Judy (2019)

PG-13 Running Time: 118 mins



  • Renée Zellweger gives a career-defining performance as Judy Garland.

  • Nostalgia is always a draw and this look at the final months of Garland’s life, as she desperately tries to resurrect her career, will be interesting to her still loyal fanbase.

  • If ever you wanted to see the definition of an actor elevating material, this is a perfect example.


  • Because Zellweger is so tremendous, I really do want people to see the film. However, structurally and in execution, Judy, as a movie, is something of a mess.

  • It is quite alarming how much this movie lacks context and depth. We never dig below the surface, with any character, at any time, and every emotion is just handed to us.

  • Quite frankly, this feels. at times, like a slapped-together made-for-television movie. Zellweger is absolutely remarkable, but it feels as if director Rupert Goold stumbled into an amazing performance in a film not quite ready for what the Oscar-winning actor brings to the screen.


Make no mistake: Renée Zellweger’s hype as a possible Oscar winner in 2019 is very real, and a nomination is extremely likely for her exceptional, career-defining turn in Judy. The Oscar-winning actor makes a startling comeback, vanishing into the role of Judy Garland, in director Rupert Goold’s sloppy, poorly structured story about the final months of the performer’s life.

Garland would die at 47 years of age in 1969 from an accidental overdose of barbiturates and alcohol. Here, however, Garland is presented as a down-on-her-luck celebrity no one really wants to work with. She performs spot shows with her two children and strings along the money she makes to get from gig to gig and hotel to hotel.

Her ex-husband, Sidney Luft (Rufus Sewell), wants to fight for full custody of their children, Lorna (Bella Ramsey) and Joey (Lewin Lloyd). She believes she can care for them, but when her credit card declines and she is booted from her existing hotel, an opportunity to work in London for a nightclub residency seems too good to pass up.

Tearfully, she leaves her children with Sidney and begins performing five nights a week at Talk of the Town, a British nightclub. She is paired with a personal assistant (Jessie Buckley) who makes sure she stays sober enough to perform and gets where she needs to go. She blows off rehearsals, tiffs with her handlers and makes cute with a man more than a decade younger than her, makeshift promoter and entrepreneur Mickey (Finn Wittrock).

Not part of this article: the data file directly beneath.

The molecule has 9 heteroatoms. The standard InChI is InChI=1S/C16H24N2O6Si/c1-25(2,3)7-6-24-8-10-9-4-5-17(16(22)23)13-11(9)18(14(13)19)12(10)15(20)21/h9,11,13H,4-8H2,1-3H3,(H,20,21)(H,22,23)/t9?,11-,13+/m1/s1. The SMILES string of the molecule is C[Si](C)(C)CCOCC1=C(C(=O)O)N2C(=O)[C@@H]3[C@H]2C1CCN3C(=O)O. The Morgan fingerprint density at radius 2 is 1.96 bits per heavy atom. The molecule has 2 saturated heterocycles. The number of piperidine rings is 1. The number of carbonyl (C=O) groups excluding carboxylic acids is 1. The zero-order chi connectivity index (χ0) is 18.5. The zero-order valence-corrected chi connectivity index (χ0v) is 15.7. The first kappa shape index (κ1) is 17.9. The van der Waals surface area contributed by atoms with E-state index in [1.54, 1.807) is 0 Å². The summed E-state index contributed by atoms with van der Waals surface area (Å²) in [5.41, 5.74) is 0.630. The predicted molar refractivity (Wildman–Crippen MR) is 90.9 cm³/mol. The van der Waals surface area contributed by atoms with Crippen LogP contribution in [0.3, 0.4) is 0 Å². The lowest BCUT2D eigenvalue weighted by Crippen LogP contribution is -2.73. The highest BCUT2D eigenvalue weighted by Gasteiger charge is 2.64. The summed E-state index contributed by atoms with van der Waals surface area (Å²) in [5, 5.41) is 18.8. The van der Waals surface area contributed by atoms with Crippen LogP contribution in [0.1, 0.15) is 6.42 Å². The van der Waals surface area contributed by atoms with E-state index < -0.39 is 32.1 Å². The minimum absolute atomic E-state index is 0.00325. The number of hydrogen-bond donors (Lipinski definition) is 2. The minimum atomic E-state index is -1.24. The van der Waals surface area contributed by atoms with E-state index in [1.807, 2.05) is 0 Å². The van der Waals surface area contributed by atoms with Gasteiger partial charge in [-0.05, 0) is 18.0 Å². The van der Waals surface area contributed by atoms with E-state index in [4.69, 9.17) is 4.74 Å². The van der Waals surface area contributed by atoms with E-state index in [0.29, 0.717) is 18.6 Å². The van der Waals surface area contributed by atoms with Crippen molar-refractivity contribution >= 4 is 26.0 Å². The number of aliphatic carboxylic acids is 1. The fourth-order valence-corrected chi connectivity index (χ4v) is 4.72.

Goold’s film is adapted from a stage musical - Peter Quilter’s 2005 musical “End of the Rainbow.” Struggling to find a balance between trusting his audience and making the film feel as big as the personality of its main subject, screenwriter Tom Edge wanders all over the map.

Much of the film’s dialogue and interactions hit squarely on-the-nose and lack any actual depth or insight. Garland is called a drunk and a has-been, or some variation, by a handful of people. Sidney’s discussions amount to little more than “Judy, I want the kids.” Garland’s drug addiction is hinted at, but mostly shown in flashbacks to when, as a teenage performer she worked for a dictatorial studio head, Louis B. Mayer (Richard Cordery), with MGM Studios.

While controlling her diet and manipulating her with pills to sleep and wake up, the film also seems to hint at something very troubling about their working relationship. Additionally, the flashbacks with Young Judy, a/k/a Frances Gumm (Darci Shaw) and a young Mickey Rooney are somehow supposed to imply that had they gotten together, she never would have married five times in her life. More than once, adult Judy mentions Mickey as the love of her life. The movie dabbles, but never fully fleshes out that reality.

Other scenes are not well thought out or put together.

A subplot involving a gay British couple’s massive love of Garland is handled so haphazardly, I could not tell if the movie liked them, mocked them, or included them as tokenism for Garland’s large gay fan base. Her whirlwind romance and fifth marriage to the much-younger Mickey Deans is so poorly written, we never truly believe Mickey and Judy could ever love one another.

And while Zellweger clearly has the voice, the mannerisms, and the behavior and personality locked down tight to play this role so effectively (she sang all the vocals on the film’s soundtrack), she can only carry this film so far. And Judy asks a lot of her.

With that said, Zellweger delivers an exceptional performance, elevating this material to places it never could have dreamed to have gone with anyone else in the role. Her cadence, her look, her presence is stunning, and she is commanding on screen. Zellweger might very well be the comeback story of the year.

When her name came up on screen, in a title card all to herself, the audience I was with applauded her name. And when you see an actor deliver such an impressive performance, we hope and expect the film to match that work on some level.

Unfortunately, Judy just mutters around. Outside of Buckley’s nice turn as Garland’s assistant, the characters in the film all seem so melodramatic, mean-spirited, disingenuous, and rather unlikable. Through Zellweger’s heavy lifting, Judy feels like something more than it is at its core - a decent made-for-television movie.


Starring: Renée Zellweger, Jessie Buckley, Finn Wittrock, Rufus Sewell, Gemma-Leah Devereux, Michael Gambon, Bella Ramsey, Darci Shaw, Lewin Lloyd, John Dagleish.

Director: Rupert Goold
Written by: Tom Edge
Based on the stage play “End of the Rainbow” by Peter Quilter
Release Date: September 27, 2019
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